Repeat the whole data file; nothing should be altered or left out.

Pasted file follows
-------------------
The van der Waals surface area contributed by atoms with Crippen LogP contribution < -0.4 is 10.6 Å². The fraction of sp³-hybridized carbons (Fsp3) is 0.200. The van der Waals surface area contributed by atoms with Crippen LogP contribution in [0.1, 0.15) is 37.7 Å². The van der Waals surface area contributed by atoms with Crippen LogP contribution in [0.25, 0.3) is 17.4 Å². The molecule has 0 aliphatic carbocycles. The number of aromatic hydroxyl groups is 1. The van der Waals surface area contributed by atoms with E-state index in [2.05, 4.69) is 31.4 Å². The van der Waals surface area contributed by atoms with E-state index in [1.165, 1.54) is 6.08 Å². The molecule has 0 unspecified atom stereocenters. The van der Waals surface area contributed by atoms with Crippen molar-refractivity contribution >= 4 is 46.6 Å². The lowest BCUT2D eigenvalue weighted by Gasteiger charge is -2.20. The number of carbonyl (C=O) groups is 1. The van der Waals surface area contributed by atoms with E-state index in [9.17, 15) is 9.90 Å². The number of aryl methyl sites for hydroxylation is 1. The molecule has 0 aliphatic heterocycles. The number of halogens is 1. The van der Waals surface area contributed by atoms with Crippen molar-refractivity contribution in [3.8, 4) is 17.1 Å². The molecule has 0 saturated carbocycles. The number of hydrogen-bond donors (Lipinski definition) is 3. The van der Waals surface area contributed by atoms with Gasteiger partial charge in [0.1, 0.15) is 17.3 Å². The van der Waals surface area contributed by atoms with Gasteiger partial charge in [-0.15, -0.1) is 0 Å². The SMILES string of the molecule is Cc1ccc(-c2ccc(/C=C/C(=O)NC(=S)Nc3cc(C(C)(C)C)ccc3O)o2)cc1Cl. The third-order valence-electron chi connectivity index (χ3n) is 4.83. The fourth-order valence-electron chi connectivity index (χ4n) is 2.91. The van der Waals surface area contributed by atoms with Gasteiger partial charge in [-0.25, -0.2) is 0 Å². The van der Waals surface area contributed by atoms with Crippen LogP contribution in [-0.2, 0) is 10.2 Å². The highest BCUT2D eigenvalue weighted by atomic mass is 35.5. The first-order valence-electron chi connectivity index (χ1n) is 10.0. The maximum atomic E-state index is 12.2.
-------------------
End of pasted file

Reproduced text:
The van der Waals surface area contributed by atoms with Crippen LogP contribution < -0.4 is 10.6 Å². The fraction of sp³-hybridized carbons (Fsp3) is 0.200. The van der Waals surface area contributed by atoms with Crippen LogP contribution in [0.1, 0.15) is 37.7 Å². The van der Waals surface area contributed by atoms with Crippen LogP contribution in [0.25, 0.3) is 17.4 Å². The molecule has 0 aliphatic carbocycles. The number of aromatic hydroxyl groups is 1. The van der Waals surface area contributed by atoms with E-state index in [2.05, 4.69) is 31.4 Å². The van der Waals surface area contributed by atoms with E-state index in [1.165, 1.54) is 6.08 Å². The molecule has 0 unspecified atom stereocenters. The van der Waals surface area contributed by atoms with Crippen molar-refractivity contribution >= 4 is 46.6 Å². The lowest BCUT2D eigenvalue weighted by Gasteiger charge is -2.20. The number of carbonyl (C=O) groups is 1. The van der Waals surface area contributed by atoms with E-state index in [9.17, 15) is 9.90 Å². The number of aryl methyl sites for hydroxylation is 1. The molecule has 0 aliphatic heterocycles. The number of halogens is 1. The van der Waals surface area contributed by atoms with Crippen molar-refractivity contribution in [3.8, 4) is 17.1 Å². The molecule has 0 saturated carbocycles. The number of hydrogen-bond donors (Lipinski definition) is 3. The van der Waals surface area contributed by atoms with Gasteiger partial charge in [0.1, 0.15) is 17.3 Å². The van der Waals surface area contributed by atoms with Gasteiger partial charge in [-0.15, -0.1) is 0 Å². The SMILES string of the molecule is Cc1ccc(-c2ccc(/C=C/C(=O)NC(=S)Nc3cc(C(C)(C)C)ccc3O)o2)cc1Cl. The third-order valence-electron chi connectivity index (χ3n) is 4.83. The fourth-order valence-electron chi connectivity index (χ4n) is 2.91. The van der Waals surface area contributed by atoms with Gasteiger partial charge in [-0.25, -0.2) is 0 Å². The van der Waals surface area contributed by atoms with Crippen LogP contribution in [-0.2, 0) is 10.2 Å². The highest BCUT2D eigenvalue weighted by atomic mass is 35.5. The first-order valence-electron chi connectivity index (χ1n) is 10.0. The maximum atomic E-state index is 12.2.